By Kerri-Ann O'Halloran
The topic of January's professional development training was school refusal.
Currently, school refusal is a topic on the minds of parents, school personnel,
and related service providers alike. Attendance at school is at the forefront of educational concerns at the national and local level. The presenters relied on research from Kearney (et. al.), as well as case studies from PBS clinicians, to provide a comprehensive presentation.
In the training, the presenters reviewed various types of school refusal and their topography including truancy, school withdrawal, school exclusion, missed classes, tardiness, attending after engaging in problem behavior, and/or attending with intense dread or somatic complaints. These represent a continuum of behavior associated with school refusal, and there may be different functions for each. The presenters noted that it was important to recognize that school refusal may be the symptom of an underlying medical and/or psychiatric concern. It is imperative that these issues be addressed when considering a treatment plan for school refusal. Medical/psychiatric issues often associated with school refusal include separation anxiety, social anxiety, generalized anxiety, depression, fear/phobias, panic disorders, substance abuse, and gastrointestinal issues.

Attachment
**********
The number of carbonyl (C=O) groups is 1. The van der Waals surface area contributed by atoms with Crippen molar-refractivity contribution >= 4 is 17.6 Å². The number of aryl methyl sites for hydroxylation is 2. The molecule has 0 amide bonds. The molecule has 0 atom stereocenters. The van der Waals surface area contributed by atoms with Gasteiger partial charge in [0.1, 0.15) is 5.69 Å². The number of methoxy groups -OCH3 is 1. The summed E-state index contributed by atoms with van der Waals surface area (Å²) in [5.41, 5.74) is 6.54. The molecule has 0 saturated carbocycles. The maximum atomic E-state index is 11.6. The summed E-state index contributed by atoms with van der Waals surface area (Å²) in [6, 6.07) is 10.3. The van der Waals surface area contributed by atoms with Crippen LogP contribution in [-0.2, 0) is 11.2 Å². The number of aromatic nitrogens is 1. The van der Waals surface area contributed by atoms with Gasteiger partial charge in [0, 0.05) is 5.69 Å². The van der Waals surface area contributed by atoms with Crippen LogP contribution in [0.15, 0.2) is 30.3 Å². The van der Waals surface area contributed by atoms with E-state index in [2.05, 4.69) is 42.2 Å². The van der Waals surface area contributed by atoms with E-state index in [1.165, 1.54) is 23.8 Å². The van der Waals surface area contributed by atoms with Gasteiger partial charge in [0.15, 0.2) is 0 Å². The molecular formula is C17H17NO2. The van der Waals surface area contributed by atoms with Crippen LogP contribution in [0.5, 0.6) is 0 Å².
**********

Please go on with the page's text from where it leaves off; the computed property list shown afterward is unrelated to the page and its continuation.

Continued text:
According to Kearney (2008), the functions of school refusal align with those typically described by behavior analysts and include avoidance of school-related stimuli, escape from aversive or evaluative situations at school, gaining attention from significant others, gaining access to tangibles or activities outside of school, and/or medical issues. Clinicians involved in school refusal cases should identify risk-factors which may be present, as well as provide assessment prior to treatment.
Assessment of school refusal takes various forms including the use of school attendance data generally readily available. Clinicians are encouraged to complete a records review of any pertinent documents in the student’s file, as well as interviews of the student, school personnel, and family. Formal assessments, such as the School Refusal Assessment Scale-Revised and The School Avoidance Scale should also be completed, along with behavioral observations. Together, these assessments will allow the clinician to determine the function of the behavior as well as begin to prepare a treatment plan.
The presenters emphasized that school refusal treatment must be multi-dimensional, and multi-pronged. Generally, the treatment package may include medical/pharmacological intervention, cognitive-behavioral strategies, social skills
training, family/parent training, and behavior consultation. The treatment should be based on the function, which was determined through the functional assessment. The presenters also provided strategies specific to those diagnosed with autism, which should be considered when planning treatment.
Measurement of progress can take multiple forms, and success should not be restricted to school attendance. Goals can be physical return to school part of the day, increased participation in school activities, or simply getting out of bed in the morning. Measures of success should include quality of life measures (for students and their families), and small successes should be reinforced.
The presenters reviewed four school refusal case studies during the presentation, each with different assessments, functions,and treatment packages. In each case, progress was noted, albeit on varying levels.